• Great idea to turn the lighting fixtures into vases. I bought an old “bowl-like” lighting fixture (jadeite green faceted glass) for my recreated 1950s kitchen. When it didn’t work as a light I turned it into a terrific fruit bowl!

  • Thanks for all the great comments everyone! I really enjoy my backsplash and I’ve actually had it for a couple months and rest assure to anyone who’s interested in doing it themselves, I’ve had no problems with chalk getting in or near my food.It’s pretty stuck on there and I change the design often. :) ENJOY!

  • I am lucky enough to be Justine’s roommate and I have to say, she is incredible. Our house is gorgeous thanks to her :) Go to her websites to see more of what she can do!!!!

  • I love the idea of a chalkboard backsplash! I hate my ugly 80s tile backsplash with a passion, and would love to try this technique. But how would that work with the tile? Does anyone have any thoughts? Or any other ideas on how I could disguise it?

  • I love the chalkboard paint, and I have a question… Is the portion of the wall above the cabinets up to the ceiling painted white still?

  • @Molly, thanks MollyPolly, nice to have such an appreciative roommate.

    @Amanda, there are special paints design to go over tile, you might want to look into those, what kind of tile? (ie. square, subway etc?) feel free to send me pics to my email (justinearreche@gmail.com) and I may be able to offer some ideas?

    @Karen the wall above the cabinets is painted the same color as my walls which is now a light blue to accent my red accessories.

  • This is a great post – both “afters” are so creative and inspiring.

    Three questions about re-purposing light fixtures:

    1) Do you need to use some sort of primer to make sure the color stays on the glass?

    2) If re-purposing into a vase, what kind of paint/ color can you use that doesn’t get damaged/ eroded by water?

    3) If re-purposing into candle holders (alla hrhkat and putting color on inside) what color/ materials can use use that aren’t flammable or going to be damaged by the heat?

  • The light fixtures into vases transformation is amazing.
    By the way, I think I read or heard that the new LED lights don’t attract bugs.

  • @Kara – those flowers are Amaryllis belladonna. They’re called Naked Ladies because they shoot up straight out of the ground with little to no foliage, poor things! But they have a wonderful scent that some people describe as chocolatey, and others swear is bubblegum. Definitely one of my favourites in arrangements and in landscapes.

  • I could not love those vases any more. The colors are PERFECT. I am so impressed with your talent. Kudos for the brilliant idea and clever repurposing.

  • Thanks Susan, I’m glad to know what the flowers are after thinking they were lilies all this time!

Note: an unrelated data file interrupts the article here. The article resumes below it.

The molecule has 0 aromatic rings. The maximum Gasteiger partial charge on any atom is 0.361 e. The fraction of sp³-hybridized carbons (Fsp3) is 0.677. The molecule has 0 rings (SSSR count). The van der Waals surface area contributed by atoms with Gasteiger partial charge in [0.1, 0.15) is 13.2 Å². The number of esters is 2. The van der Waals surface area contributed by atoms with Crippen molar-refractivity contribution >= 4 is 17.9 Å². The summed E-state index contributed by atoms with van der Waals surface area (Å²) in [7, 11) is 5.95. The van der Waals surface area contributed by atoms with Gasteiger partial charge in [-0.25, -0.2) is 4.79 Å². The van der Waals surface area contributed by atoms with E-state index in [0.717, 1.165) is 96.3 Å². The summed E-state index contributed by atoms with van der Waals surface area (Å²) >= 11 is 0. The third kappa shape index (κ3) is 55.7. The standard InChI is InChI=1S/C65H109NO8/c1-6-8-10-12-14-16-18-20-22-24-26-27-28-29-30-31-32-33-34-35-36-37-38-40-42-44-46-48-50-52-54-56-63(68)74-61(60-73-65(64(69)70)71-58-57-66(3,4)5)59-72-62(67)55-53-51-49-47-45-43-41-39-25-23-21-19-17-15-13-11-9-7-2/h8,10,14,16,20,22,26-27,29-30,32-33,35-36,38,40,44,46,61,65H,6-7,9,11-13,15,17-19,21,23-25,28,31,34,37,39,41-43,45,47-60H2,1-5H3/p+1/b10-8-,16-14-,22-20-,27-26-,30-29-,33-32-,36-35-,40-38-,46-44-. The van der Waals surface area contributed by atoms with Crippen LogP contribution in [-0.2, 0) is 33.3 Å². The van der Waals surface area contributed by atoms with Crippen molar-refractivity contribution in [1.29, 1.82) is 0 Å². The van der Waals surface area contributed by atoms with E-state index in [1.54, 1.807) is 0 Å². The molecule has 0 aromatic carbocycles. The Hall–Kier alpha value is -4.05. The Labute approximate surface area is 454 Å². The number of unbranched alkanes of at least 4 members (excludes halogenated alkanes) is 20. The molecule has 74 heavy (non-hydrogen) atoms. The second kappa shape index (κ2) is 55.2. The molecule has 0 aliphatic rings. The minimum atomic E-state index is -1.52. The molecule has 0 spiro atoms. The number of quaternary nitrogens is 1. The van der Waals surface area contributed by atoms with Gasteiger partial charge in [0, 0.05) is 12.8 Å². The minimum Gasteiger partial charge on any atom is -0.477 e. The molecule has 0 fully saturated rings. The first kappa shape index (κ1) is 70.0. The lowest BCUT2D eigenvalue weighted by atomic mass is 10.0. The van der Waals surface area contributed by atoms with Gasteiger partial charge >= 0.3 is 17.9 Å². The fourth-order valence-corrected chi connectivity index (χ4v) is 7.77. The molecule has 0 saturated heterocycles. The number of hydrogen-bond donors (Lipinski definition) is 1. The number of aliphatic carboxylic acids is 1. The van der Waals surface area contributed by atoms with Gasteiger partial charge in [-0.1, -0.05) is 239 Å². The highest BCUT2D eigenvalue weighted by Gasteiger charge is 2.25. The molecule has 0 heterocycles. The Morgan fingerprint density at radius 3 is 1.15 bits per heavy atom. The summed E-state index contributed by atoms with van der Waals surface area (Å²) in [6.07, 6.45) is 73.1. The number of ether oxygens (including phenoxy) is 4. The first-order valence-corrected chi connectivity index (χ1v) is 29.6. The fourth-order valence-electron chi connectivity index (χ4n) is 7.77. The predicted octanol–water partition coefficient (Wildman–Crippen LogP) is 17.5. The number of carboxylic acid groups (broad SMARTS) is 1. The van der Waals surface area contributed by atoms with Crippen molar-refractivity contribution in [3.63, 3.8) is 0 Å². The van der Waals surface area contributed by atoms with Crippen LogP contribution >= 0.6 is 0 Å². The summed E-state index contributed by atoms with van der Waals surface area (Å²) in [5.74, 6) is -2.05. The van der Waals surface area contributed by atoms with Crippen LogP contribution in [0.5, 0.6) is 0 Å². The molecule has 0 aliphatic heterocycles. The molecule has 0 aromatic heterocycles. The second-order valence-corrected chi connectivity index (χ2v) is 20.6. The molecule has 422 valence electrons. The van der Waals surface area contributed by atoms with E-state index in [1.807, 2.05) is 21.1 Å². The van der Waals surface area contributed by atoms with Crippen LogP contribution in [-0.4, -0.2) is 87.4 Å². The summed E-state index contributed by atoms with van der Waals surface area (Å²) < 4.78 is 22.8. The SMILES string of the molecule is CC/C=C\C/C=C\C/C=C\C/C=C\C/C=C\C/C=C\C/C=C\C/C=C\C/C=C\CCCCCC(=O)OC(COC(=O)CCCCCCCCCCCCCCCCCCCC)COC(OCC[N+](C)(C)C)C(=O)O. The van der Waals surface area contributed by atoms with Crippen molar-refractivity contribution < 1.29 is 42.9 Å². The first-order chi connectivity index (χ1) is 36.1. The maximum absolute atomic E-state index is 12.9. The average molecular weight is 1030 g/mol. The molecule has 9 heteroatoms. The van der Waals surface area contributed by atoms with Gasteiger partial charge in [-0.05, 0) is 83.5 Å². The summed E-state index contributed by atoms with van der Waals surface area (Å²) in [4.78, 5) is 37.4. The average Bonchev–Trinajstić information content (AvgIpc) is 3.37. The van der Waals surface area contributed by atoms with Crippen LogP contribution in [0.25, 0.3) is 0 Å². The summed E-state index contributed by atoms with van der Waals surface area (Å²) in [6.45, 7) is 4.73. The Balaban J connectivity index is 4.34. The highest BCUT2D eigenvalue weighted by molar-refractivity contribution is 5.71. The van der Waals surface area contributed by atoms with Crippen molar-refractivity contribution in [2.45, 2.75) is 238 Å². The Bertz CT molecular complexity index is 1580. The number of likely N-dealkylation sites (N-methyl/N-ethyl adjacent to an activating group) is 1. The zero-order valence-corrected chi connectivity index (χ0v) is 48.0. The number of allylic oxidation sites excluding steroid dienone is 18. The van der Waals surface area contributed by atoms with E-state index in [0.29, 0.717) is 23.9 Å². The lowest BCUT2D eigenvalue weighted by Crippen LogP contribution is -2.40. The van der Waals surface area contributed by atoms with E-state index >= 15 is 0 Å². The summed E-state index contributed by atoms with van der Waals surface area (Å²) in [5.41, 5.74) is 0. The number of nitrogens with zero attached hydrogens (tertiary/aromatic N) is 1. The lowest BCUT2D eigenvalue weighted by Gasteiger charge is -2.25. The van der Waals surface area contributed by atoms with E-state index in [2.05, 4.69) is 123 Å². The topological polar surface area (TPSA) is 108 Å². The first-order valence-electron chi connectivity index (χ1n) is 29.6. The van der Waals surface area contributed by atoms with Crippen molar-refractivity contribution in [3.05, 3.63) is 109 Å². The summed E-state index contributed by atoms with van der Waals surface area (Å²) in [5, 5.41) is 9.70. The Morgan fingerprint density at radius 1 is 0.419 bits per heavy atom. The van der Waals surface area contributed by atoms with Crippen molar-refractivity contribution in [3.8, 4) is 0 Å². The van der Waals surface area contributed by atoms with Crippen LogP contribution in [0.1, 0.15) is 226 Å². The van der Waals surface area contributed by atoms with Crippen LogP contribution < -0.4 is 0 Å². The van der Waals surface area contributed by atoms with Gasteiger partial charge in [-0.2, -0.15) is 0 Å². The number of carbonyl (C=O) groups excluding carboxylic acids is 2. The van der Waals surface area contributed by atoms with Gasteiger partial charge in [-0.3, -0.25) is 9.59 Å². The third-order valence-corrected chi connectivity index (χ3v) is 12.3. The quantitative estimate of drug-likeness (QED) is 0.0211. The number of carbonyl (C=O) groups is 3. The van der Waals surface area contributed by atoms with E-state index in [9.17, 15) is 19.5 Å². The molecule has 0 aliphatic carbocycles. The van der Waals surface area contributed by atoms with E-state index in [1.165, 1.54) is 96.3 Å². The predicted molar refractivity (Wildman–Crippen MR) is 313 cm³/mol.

Kate- The light fixtures I used were already painted on the exterior with the white paint that you see in the before pictures. For the color I chose spray paint made for exterior multi-surface (i.e. plastic, metal etc.) which is made to stand up to water and the elements and to stick to glossy surfaces. I did a final coat with a clear spray lacquer for an added layer of protection and shine.
    To make sure that the paint really adheres to the glass you could probably brush on a primer made for painting ceramic tile or Gripper paint from home depot which sticks to nearly everything.
    I hope that is helpful!

  • Those lamp globes are incredible! These vases would be perfect for a small hydroculture plant. I’ll have to start pulling globes out of the trash when I see them…

  • great! thanks I am excited I am going to use your idea in my house! where would I find the hooks like you used to hang them with?

  • I think this is my favorite section on Design Sponge. I’m addicted to before after projects.

    Question? Is it hard to keep your sink water from splashing and ruining your chalk drawing? I know there’s no way my husband would be able to keep from splattering it up while doing dishes.

Leave a Reply

Design*Sponge reserves the right to restrict comments that do not contribute constructively to the conversation at hand, contain profanity, personal attacks, hate speech or seek to promote a personal or unrelated business. Our goal is to create a safe space where everyone (commenters, subjects of posts and moderators) feels comfortable to speak. Please treat others the way you would like to be treated and be willing to take responsibility for the impact your words may have on others. Disagreement, differences of opinion and heated discussion are welcome, but comments that do not seek to have a mature and constructive dialogue will not be published. We moderate all comments with great care and do not delete any lightly. Please note that our team (writers, moderators and guests) deserve the same right to speak and respond as you do, and your comments may be responded to or disagreed with. These guidelines help us maintain a safe space and work toward our goal of connecting with and learning from each other.